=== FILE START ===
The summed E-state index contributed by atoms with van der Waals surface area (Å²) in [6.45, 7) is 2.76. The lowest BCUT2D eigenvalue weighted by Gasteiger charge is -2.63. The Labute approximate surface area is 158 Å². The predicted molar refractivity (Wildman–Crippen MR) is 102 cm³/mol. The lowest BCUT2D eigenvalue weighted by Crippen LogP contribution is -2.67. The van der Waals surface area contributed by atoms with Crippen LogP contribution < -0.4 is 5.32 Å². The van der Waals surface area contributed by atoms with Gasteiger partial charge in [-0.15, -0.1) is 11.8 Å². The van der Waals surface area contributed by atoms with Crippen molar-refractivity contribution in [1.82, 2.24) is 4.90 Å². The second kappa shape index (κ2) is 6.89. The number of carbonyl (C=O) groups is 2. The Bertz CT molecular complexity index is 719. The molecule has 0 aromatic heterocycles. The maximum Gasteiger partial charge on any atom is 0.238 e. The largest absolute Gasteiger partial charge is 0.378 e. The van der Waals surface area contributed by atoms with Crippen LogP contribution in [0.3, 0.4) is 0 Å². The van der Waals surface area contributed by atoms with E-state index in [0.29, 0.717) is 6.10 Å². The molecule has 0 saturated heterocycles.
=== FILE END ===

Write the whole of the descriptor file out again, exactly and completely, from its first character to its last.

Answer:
The summed E-state index contributed by atoms with van der Waals surface area (Å²) in [6.45, 7) is 2.76. The lowest BCUT2D eigenvalue weighted by Gasteiger charge is -2.63. The Labute approximate surface area is 158 Å². The predicted molar refractivity (Wildman–Crippen MR) is 102 cm³/mol. The lowest BCUT2D eigenvalue weighted by Crippen LogP contribution is -2.67. The van der Waals surface area contributed by atoms with Crippen LogP contribution < -0.4 is 5.32 Å². The van der Waals surface area contributed by atoms with Gasteiger partial charge in [-0.15, -0.1) is 11.8 Å². The van der Waals surface area contributed by atoms with Crippen molar-refractivity contribution in [1.82, 2.24) is 4.90 Å². The second kappa shape index (κ2) is 6.89. The number of carbonyl (C=O) groups is 2. The Bertz CT molecular complexity index is 719. The molecule has 0 aromatic heterocycles. The maximum Gasteiger partial charge on any atom is 0.238 e. The largest absolute Gasteiger partial charge is 0.378 e. The van der Waals surface area contributed by atoms with Crippen LogP contribution in [0.3, 0.4) is 0 Å². The van der Waals surface area contributed by atoms with E-state index in [0.29, 0.717) is 6.10 Å². The molecule has 0 saturated heterocycles.